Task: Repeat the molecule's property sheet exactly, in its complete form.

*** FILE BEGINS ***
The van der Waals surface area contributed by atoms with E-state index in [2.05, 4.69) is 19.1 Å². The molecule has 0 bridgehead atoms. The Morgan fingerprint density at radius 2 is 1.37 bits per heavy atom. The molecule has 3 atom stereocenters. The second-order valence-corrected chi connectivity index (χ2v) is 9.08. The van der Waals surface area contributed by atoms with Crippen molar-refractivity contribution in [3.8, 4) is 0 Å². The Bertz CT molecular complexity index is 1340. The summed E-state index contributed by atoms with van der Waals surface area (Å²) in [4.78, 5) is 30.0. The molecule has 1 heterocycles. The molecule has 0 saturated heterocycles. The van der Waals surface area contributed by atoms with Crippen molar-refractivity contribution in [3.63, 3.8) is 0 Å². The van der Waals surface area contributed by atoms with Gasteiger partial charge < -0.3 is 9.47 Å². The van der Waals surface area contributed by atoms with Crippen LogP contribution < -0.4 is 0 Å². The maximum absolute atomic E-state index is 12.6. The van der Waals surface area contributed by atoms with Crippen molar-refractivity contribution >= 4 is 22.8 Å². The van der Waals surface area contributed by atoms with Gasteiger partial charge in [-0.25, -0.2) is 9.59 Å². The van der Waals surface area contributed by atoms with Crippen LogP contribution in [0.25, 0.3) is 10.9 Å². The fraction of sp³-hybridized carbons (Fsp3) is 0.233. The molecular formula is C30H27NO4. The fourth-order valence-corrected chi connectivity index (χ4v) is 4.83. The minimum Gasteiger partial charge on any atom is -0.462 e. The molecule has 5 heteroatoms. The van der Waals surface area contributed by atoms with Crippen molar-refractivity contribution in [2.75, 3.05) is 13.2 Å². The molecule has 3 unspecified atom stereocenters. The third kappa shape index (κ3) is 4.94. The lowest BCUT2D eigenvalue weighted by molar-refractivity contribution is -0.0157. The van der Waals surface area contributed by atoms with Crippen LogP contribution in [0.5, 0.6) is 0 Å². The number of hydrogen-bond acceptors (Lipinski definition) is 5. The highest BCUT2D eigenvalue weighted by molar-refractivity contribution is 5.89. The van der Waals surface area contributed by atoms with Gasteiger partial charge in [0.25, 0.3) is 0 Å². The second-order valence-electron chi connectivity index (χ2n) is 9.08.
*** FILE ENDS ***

The van der Waals surface area contributed by atoms with E-state index in [2.05, 4.69) is 19.1 Å². The molecule has 0 bridgehead atoms. The Morgan fingerprint density at radius 2 is 1.37 bits per heavy atom. The molecule has 3 atom stereocenters. The second-order valence-corrected chi connectivity index (χ2v) is 9.08. The van der Waals surface area contributed by atoms with Crippen molar-refractivity contribution in [3.8, 4) is 0 Å². The Bertz CT molecular complexity index is 1340. The summed E-state index contributed by atoms with van der Waals surface area (Å²) in [4.78, 5) is 30.0. The molecule has 1 heterocycles. The molecule has 0 saturated heterocycles. The van der Waals surface area contributed by atoms with Crippen molar-refractivity contribution in [3.63, 3.8) is 0 Å². The van der Waals surface area contributed by atoms with Gasteiger partial charge < -0.3 is 9.47 Å². The van der Waals surface area contributed by atoms with Crippen LogP contribution < -0.4 is 0 Å². The maximum absolute atomic E-state index is 12.6. The van der Waals surface area contributed by atoms with Crippen molar-refractivity contribution >= 4 is 22.8 Å². The van der Waals surface area contributed by atoms with Gasteiger partial charge in [-0.25, -0.2) is 9.59 Å². The van der Waals surface area contributed by atoms with Crippen LogP contribution in [0.25, 0.3) is 10.9 Å². The fraction of sp³-hybridized carbons (Fsp3) is 0.233. The molecular formula is C30H27NO4. The fourth-order valence-corrected chi connectivity index (χ4v) is 4.83. The minimum Gasteiger partial charge on any atom is -0.462 e. The molecule has 5 heteroatoms. The van der Waals surface area contributed by atoms with Crippen molar-refractivity contribution in [2.75, 3.05) is 13.2 Å². The molecule has 3 unspecified atom stereocenters. The third kappa shape index (κ3) is 4.94. The lowest BCUT2D eigenvalue weighted by molar-refractivity contribution is -0.0157. The van der Waals surface area contributed by atoms with Crippen LogP contribution in [0.5, 0.6) is 0 Å². The number of hydrogen-bond acceptors (Lipinski definition) is 5. The highest BCUT2D eigenvalue weighted by molar-refractivity contribution is 5.89. The van der Waals surface area contributed by atoms with Gasteiger partial charge in [0.25, 0.3) is 0 Å². The second-order valence-electron chi connectivity index (χ2n) is 9.08.